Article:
As noted, the use of the minimum SSE criterion may be de-
fended on two grounds: its computational convenience, and its desir-
able statistical properties. We now consider these properties and the
assumptions that are necessary to ensure them.??
Continuing with our illustration, the hypothesis is that earnings
in the “real world” are determined in accordance with the equation
I = ? + ?E + ?X + ?—true values of ?, ?, and ? exist, and we desire
to ascertain what they are. Because of the noise term ?, however, we
can only estimate these parameters.
We can think of the noise term ? as a random variable, drawn by
nature from some probability distribution—people obtain an educa-
tion and accumulate work experience, then nature generates a ran-
dom number for each individual, called ?, which increases or de-
creases income accordingly. Once we think of the noise term as a
random variable, it becomes clear that the estimates of ?, ?, and ? (as
distinguished from their true values) will also be random variables,
because the estimates generated by the SSE criterion will depend
upon the particular value of ? drawn by nature for each individual in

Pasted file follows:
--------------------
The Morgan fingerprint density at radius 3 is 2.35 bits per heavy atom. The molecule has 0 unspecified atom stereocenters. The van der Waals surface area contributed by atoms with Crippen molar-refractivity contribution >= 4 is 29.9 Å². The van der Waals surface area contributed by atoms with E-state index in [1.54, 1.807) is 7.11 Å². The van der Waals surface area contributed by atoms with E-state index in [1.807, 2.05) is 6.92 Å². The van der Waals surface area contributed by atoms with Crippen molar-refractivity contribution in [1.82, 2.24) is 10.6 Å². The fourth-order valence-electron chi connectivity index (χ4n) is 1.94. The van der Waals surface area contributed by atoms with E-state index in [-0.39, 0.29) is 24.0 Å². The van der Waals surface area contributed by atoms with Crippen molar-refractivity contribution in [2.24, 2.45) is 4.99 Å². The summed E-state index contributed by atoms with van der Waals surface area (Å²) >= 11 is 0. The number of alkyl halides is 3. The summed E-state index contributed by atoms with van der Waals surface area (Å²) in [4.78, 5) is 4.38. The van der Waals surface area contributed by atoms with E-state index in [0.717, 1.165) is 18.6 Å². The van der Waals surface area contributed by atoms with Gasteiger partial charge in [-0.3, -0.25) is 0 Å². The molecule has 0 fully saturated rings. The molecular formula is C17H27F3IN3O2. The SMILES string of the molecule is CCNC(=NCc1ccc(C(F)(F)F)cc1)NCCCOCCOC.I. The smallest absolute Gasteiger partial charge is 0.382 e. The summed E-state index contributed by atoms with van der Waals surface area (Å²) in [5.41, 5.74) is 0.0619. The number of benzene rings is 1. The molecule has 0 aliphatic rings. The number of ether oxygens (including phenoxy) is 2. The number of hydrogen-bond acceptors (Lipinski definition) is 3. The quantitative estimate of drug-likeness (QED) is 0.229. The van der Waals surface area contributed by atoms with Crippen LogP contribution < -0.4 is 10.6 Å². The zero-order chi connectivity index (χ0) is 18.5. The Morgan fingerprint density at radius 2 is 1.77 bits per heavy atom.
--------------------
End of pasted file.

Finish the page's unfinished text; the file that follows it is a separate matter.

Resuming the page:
the data set. Likewise, because there exists a probability distribution
from which each ? is drawn, there must also exist a probability dis-
tribution from which each parameter estimate is drawn, the latter
distribution a function of the former distributions. The attractive
statistical properties of regression all concern the relationship be-
tween the probability distribution of the parameter estimates and the
true values of those parameters.
We begin with some de?nitions. The minimum SSE criterion is
termed an estimator. Alternative criteria for generating parameter es-
timates (such as minimizing the sum of errors in absolute value) are
also estimators.

??An accessible and more extensive discussion of the key assumptions of
regression may be found in Fisher, supra note ?.